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Theses Doctoral

‘Out of the Shadows’: Moroccan HIV Prevention and the Politics of Sexual Risk

Montgomery, Anne M.

This dissertation is among the first ethnographic investigations of HIV/AIDS programs in the Middle East and North Africa (MENA) region. Contemporary representations of the region’s HIV/AIDS epidemic often recycle simplistic orientalist tropes, lumping together diverse countries, communities, and histories under the rubric of a shared socio-cultural and religious context. This cultural heritage is presumed to explain both the region’s seemingly unique epidemiological dynamics and its reportedly extreme forms of stigma and taboo. Public health efforts in the region aim to ‘lift the veil’ on HIV risk, and efforts are currently underway across the MENA to bring groups like sex workers and men who have sex with men – considered to be ‘at risk’ by virtue of their sexual behaviors – “out of the shadows” (UNAIDS 2010).
Drawing on 26 months (2009 – 2013) of ethnographic research in Morocco, I approach internationally circulating best practices in HIV prevention as technologies of visibility that seek to expose particular bodies to forms of surveillance and management. In the process, I argue, they also serve to highlight certain narratives about risk and vulnerability, and spotlight particular fault-lines in the Moroccan social terrain. What is unique and notable about HIV transmission and prevention in the MENA region, I argue, is not a singular ‘Muslim culture’ steeped in stigma and taboo. Rather, what is remarkable about HIV/AIDS in the region is the way that epidemiological markers of sexual risk, as well as efforts to make that risk visible, become entangled in historically important debates about cultural authenticity, distinctions between public and private, and processes and pressures for social and political change.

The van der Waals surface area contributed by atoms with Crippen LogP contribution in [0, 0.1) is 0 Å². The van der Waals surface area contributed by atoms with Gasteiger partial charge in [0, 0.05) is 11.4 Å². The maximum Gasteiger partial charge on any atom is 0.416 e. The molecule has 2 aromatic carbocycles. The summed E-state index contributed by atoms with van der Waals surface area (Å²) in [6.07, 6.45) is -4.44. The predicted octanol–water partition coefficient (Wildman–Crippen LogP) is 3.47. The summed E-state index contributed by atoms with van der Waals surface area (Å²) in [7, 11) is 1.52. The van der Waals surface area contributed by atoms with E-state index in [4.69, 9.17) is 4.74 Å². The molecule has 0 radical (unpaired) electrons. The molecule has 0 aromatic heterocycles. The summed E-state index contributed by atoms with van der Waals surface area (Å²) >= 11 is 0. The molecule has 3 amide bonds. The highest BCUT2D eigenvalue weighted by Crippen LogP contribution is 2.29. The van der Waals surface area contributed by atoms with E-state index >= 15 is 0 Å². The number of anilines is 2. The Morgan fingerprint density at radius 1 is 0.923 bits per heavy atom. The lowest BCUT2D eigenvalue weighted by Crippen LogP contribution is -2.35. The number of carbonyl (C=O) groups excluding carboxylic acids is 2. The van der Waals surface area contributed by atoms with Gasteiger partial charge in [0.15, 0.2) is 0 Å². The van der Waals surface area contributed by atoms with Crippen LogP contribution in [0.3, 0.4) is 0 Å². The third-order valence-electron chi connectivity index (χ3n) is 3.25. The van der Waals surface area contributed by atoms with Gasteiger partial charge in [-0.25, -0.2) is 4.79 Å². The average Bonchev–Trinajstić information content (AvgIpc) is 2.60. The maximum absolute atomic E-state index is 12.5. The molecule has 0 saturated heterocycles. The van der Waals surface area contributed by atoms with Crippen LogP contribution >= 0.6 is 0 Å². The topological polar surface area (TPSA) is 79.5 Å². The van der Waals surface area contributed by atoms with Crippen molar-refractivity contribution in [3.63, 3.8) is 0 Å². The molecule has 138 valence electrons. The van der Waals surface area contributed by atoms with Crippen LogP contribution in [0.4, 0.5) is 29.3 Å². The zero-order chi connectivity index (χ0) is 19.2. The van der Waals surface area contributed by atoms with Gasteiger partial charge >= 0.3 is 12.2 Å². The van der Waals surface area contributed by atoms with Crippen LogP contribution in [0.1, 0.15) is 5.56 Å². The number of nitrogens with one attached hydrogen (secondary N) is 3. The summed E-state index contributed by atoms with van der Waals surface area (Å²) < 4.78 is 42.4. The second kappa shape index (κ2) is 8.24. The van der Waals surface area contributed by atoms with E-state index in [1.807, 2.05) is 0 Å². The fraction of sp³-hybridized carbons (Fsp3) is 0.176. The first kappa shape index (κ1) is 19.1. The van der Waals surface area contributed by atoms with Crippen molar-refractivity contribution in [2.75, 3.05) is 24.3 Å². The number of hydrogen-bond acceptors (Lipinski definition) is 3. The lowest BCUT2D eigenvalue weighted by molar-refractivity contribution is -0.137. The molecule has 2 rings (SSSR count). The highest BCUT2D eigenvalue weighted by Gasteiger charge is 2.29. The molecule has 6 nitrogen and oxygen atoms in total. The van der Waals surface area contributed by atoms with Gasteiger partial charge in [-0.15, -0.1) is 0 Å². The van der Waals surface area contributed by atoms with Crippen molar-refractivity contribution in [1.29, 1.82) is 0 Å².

This research explores tensions between a focus on individual-level HIV risk, on the one hand, and the potential for political action to address the structural factors of collective HIV- related vulnerability, on the other. I ask, how do the new visibilities of HIV/AIDS prevention open up or foreclose possibilities for politicizing risk and vulnerability? Here, my research foregrounds the narratives of women recruited by AIDS organizations, who are largely from precarious socio-economic backgrounds and are often single heads of households. My interlocutors used a variety of discursive strategies to frame their vulnerability in ways that challenged the limited lens of individual sexual risk that HIV/AIDS organizations tended to promote; for example, these women drew on religious discourses to highlight a failed social contract, in which a corrupt class of rich Muslims neglected their duties to the Muslim poor. In this context, my interlocutors attempted to de-exceptionalize sex work by highlighting commonalities with the arduous and exploitative aspects of other forms of low-wage labor, at the intersection of gendered and class-based inequalities. And they spoke about the inadequacies of a healthcare system and a social service sector – which included AIDS organizations – that was not equipped to care for the poorest and most vulnerable.
Importantly, this research itself might be understood as a technology of visibility with the power to uncover a particular, socially situated story about HIV/AIDS work in Morocco. Here, I seek to provide, not a sensational tale about Arab-Muslim culture, nor a melodramatic representation of sexual exploitation, but a story of how public health best practices render (in)visible and (de)politicize particular social fault lines in the process of reading and responding to the spread of HIV/AIDS. Through a comparison of the everyday labor of two AIDS organizations, I show how incorporating an ‘ethnographic’ view of the lives of ‘at-risk’ groups can help elucidate socio-structural aspects of risk and vulnerability. Thus, under the right conditions, I suggest that particular institutional forms may, in fact, produce visibilities that harbor the seeds of meaningful participation, activism, and political change.

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More About This Work

Academic Units
Sociomedical Sciences
Thesis Advisors
Vance, Carole
Degree
Ph.D., Columbia University
Published Here
August 20, 2017
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